Control of Medical Comorbidities in Individuals With HIV

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Abstract

Background

With improved combination antiretroviral therapy–related survival, diabetes and hypertension increasingly contribute to morbidity and mortality among individuals with HIV. However, there is limited data on diabetes and blood pressure control in this population. We examined whether virologic control is associated with control of diabetes and hypertension.

Methods

We examined HIV viral load, hemoglobin A1c (HbA1c), and blood pressure measurements from 70 diabetics and 291 hypertensives in the Johns Hopkins HIV Clinical Cohort, an urban, university-based cohort. All patients were treated for HIV and diabetes or hypertension. HbA1c and HIV-1 RNA were captured electronically from laboratory data, and blood pressure was collected electronically from vital signs taken at clinic visits. We used HIV-1 RNA values within 30 days of the HbA1c measurement or blood pressure measurement. The relationships between HIV-1 RNA and HbA1c and HIV-1 RNA and blood pressure were examined using separate random effects generalized least squares linear regression models.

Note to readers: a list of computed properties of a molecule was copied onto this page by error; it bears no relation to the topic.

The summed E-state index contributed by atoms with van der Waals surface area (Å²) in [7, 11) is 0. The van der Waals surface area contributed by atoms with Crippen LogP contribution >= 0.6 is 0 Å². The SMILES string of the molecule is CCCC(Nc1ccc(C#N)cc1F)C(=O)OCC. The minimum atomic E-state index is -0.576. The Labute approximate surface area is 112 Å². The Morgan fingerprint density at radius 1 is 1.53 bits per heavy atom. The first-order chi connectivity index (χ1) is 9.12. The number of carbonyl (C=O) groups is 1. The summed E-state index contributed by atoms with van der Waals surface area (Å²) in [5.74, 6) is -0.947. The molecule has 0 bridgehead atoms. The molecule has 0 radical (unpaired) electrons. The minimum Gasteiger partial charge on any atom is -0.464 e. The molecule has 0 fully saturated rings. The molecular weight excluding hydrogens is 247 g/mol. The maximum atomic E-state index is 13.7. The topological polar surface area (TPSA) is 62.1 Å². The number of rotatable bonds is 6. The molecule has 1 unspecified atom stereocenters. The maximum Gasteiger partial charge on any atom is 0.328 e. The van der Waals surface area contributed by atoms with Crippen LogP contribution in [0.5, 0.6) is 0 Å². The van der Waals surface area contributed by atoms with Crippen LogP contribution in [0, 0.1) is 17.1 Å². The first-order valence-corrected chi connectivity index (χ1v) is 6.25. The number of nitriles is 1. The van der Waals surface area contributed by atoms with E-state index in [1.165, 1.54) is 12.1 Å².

Results

The study sample was predominantly male and black, with a high prevalence of comorbid hepatitis C virus infection and psychiatric illness. In multivariable analysis, each log10 increase in HIV-1 RNA was associated with higher HbA1c (β = 0.47 units, P < 0.001) among diabetics and higher mean arterial pressure among hypertensive patients (β = 1.95 mmHg, P < 0.001).

Conclusions

Suboptimal control of HIV, indicated by detectable viral load, correlates with suboptimal control of diabetes and hypertension, indicated by higher HbA1c and mean arterial pressure. Achieving control of multiple medical comorbidities and HIV simultaneously may require expansion of current adherence interventions focused primarily on antiretroviral therapy.

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